Regardless of how well landlords vet their tenants, situations will still sometimes arise that can land them in civil court. This could be anything from eviction procedures to suing for damages or unpaid rent. Unfortunately, there are a variety of mistakes that novice property managers often make that can leave them on the losing end of these cases. Identifying and preventing these potential mishaps can go a long way in a court of law.


Self-Help Evictions
One common reason that landlords lose in court against tenants is reliance on self-help evictions. These are evictions performed by the landlord without going through the appropriate legal channels. Self-help methods include changing locks, removing a tenant's belongings from the property, threatening the tenant, or allowing utilities to be cut off in the home.
These methods are illegal and can leave landlords open to lawsuits for wrongful eviction, illegal removal, trespassing, and even emotional distress. It is imperative to file the appropriate paperwork to keep an eviction legal.


Generic Lease Forms
Far too many landlords simply type "lease agreement" into an online search engine and use the first one that pops up. Unfortunately, rental laws vary by state, and a generic form that might be valid in California likely won't be enforceable in Florida.
Instead of researching all applicable laws and picking up legal documents from local authorities, it's often a better idea to use online property management software that provides appropriate legal documents that adhere to each state's laws. This will prevent a landlord from losing a case in court due to improper lease forms.


Excessive Late Fees
Charging late fees is one of the tried and true methods of ensuring on-time rent payments. These fees can help cover costs related to the inconvenience of not having funds in the bank on the expected date. In some instances, however, these late fees can prove excessive.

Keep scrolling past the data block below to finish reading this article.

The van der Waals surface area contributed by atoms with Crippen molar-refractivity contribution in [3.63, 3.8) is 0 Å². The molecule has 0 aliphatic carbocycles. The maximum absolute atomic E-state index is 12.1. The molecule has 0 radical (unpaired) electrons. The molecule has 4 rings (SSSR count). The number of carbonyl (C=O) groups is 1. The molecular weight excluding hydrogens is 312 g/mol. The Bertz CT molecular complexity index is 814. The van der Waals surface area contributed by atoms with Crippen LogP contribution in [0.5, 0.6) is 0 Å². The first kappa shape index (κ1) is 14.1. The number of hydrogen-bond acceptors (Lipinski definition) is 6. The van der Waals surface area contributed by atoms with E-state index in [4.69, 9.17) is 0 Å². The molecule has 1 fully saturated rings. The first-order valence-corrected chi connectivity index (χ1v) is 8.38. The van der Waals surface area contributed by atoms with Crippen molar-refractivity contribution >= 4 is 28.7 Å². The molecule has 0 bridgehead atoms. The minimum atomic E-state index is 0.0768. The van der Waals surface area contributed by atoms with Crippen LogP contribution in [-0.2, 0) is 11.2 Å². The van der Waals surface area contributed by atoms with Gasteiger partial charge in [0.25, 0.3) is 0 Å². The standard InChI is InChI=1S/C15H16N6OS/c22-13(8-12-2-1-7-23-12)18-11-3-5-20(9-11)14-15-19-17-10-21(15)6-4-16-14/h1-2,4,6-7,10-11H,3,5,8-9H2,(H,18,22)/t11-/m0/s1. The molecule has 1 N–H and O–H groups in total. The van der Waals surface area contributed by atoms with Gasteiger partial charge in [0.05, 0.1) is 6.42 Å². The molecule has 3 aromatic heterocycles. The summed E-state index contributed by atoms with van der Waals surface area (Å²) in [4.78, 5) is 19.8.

One property manager in California was recently taken to court by tenants due to excessive late fees. The landlord charged between $50 and $100 for payments that were one day late, and tenants were charged additional late fees if they had an outstanding balance – even if that balance consisted solely of unpaid late fees.
The important lesson to take from this is to always ensure that late fees are modest and actually reflect the monetary damages caused by the late payment. This is vital since courts may require landlords to justify their fee amounts.


Improper Security Deposit Behavior
Security deposits are meant to cover unpaid rent, necessary cleaning and damage that goes beyond typical wear and tear. Keeping deposits to upgrade appliances or refurbish the home is illegal.
It can be illegal to keep the security deposit solely because a tenant breaks the lease. If a two-month security deposit was required, but the unit is rented out to a new tenant within just one month, the landlord is required to return one month's deposit to the tenant.
Finally, not abiding by a state's deposit return laws can result in serious financial burdens for a landlord. Each state has its own rules dictating when reductions in the deposit must be itemized and the remaining balance returned to the tenant. Failing to abide by these laws can result in legal damages that are far greater than the initial security deposit.

Though it won't happen all of the time, property managers should always be prepared to go to court. Fortunately, following the aforementioned rules can increase the likelihood of navigating the legal system successfully. In many cases, these tips will help keep you out of court altogether.

POSTED March 30 2015 1:25 PM
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